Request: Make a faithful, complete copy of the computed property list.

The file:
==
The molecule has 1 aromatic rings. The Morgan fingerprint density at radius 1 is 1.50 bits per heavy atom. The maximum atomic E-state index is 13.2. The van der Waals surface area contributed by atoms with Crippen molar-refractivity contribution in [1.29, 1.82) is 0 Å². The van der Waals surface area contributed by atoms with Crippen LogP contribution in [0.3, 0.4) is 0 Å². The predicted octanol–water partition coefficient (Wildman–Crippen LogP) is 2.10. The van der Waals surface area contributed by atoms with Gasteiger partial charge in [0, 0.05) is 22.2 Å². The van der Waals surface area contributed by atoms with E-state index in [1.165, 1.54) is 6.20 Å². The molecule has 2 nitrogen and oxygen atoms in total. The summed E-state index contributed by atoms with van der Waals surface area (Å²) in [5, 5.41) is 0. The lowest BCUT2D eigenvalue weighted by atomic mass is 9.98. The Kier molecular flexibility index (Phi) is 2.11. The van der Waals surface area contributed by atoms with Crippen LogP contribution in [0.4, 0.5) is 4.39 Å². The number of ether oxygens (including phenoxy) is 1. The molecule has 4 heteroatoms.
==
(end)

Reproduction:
The molecule has 1 aromatic rings. The Morgan fingerprint density at radius 1 is 1.50 bits per heavy atom. The maximum atomic E-state index is 13.2. The van der Waals surface area contributed by atoms with Crippen molar-refractivity contribution in [1.29, 1.82) is 0 Å². The van der Waals surface area contributed by atoms with Crippen LogP contribution in [0.3, 0.4) is 0 Å². The predicted octanol–water partition coefficient (Wildman–Crippen LogP) is 2.10. The van der Waals surface area contributed by atoms with Gasteiger partial charge in [0, 0.05) is 22.2 Å². The van der Waals surface area contributed by atoms with E-state index in [1.165, 1.54) is 6.20 Å². The molecule has 2 nitrogen and oxygen atoms in total. The summed E-state index contributed by atoms with van der Waals surface area (Å²) in [5, 5.41) is 0. The lowest BCUT2D eigenvalue weighted by atomic mass is 9.98. The Kier molecular flexibility index (Phi) is 2.11. The van der Waals surface area contributed by atoms with Crippen LogP contribution in [0.4, 0.5) is 4.39 Å². The number of ether oxygens (including phenoxy) is 1. The molecule has 4 heteroatoms.